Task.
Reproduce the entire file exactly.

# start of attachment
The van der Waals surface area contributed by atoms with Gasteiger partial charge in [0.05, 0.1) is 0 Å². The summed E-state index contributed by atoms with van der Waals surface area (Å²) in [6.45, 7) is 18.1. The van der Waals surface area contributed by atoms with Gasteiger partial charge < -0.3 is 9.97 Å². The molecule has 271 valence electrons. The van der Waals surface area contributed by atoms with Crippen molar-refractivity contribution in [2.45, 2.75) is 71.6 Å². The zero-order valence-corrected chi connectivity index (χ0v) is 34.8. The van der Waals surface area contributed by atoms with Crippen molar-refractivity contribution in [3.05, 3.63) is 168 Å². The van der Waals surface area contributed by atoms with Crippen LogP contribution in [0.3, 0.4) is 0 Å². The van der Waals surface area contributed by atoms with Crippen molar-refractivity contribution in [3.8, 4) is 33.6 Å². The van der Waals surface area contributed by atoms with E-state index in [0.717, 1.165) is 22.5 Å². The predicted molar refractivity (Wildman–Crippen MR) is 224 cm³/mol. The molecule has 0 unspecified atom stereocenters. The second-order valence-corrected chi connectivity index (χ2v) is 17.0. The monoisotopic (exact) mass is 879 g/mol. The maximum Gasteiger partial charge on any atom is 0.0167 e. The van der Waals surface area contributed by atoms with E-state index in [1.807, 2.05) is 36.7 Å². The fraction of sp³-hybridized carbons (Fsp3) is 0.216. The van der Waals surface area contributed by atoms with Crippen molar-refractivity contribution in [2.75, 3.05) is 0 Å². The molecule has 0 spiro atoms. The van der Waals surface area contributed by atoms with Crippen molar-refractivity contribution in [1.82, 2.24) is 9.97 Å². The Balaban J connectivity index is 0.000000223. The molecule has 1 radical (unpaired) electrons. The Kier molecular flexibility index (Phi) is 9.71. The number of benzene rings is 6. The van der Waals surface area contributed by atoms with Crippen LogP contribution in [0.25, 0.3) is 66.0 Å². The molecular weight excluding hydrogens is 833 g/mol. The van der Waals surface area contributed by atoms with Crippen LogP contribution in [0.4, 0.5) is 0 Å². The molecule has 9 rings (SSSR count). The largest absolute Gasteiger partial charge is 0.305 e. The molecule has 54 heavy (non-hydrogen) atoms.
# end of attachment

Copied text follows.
The van der Waals surface area contributed by atoms with Gasteiger partial charge in [0.05, 0.1) is 0 Å². The summed E-state index contributed by atoms with van der Waals surface area (Å²) in [6.45, 7) is 18.1. The van der Waals surface area contributed by atoms with Gasteiger partial charge < -0.3 is 9.97 Å². The molecule has 271 valence electrons. The van der Waals surface area contributed by atoms with Crippen molar-refractivity contribution in [2.45, 2.75) is 71.6 Å². The zero-order valence-corrected chi connectivity index (χ0v) is 34.8. The van der Waals surface area contributed by atoms with Crippen molar-refractivity contribution in [3.05, 3.63) is 168 Å². The van der Waals surface area contributed by atoms with Crippen LogP contribution in [0.3, 0.4) is 0 Å². The van der Waals surface area contributed by atoms with Crippen molar-refractivity contribution in [3.8, 4) is 33.6 Å². The van der Waals surface area contributed by atoms with E-state index in [0.717, 1.165) is 22.5 Å². The predicted molar refractivity (Wildman–Crippen MR) is 224 cm³/mol. The molecule has 0 unspecified atom stereocenters. The second-order valence-corrected chi connectivity index (χ2v) is 17.0. The monoisotopic (exact) mass is 879 g/mol. The maximum Gasteiger partial charge on any atom is 0.0167 e. The van der Waals surface area contributed by atoms with E-state index in [1.807, 2.05) is 36.7 Å². The fraction of sp³-hybridized carbons (Fsp3) is 0.216. The van der Waals surface area contributed by atoms with Crippen molar-refractivity contribution in [2.75, 3.05) is 0 Å². The molecule has 0 spiro atoms. The van der Waals surface area contributed by atoms with Crippen molar-refractivity contribution in [1.82, 2.24) is 9.97 Å². The Balaban J connectivity index is 0.000000223. The molecule has 1 radical (unpaired) electrons. The Kier molecular flexibility index (Phi) is 9.71. The number of benzene rings is 6. The van der Waals surface area contributed by atoms with Crippen LogP contribution in [0.25, 0.3) is 66.0 Å². The molecular weight excluding hydrogens is 833 g/mol. The van der Waals surface area contributed by atoms with Crippen LogP contribution in [0.4, 0.5) is 0 Å². The molecule has 9 rings (SSSR count). The largest absolute Gasteiger partial charge is 0.305 e. The molecule has 54 heavy (non-hydrogen) atoms.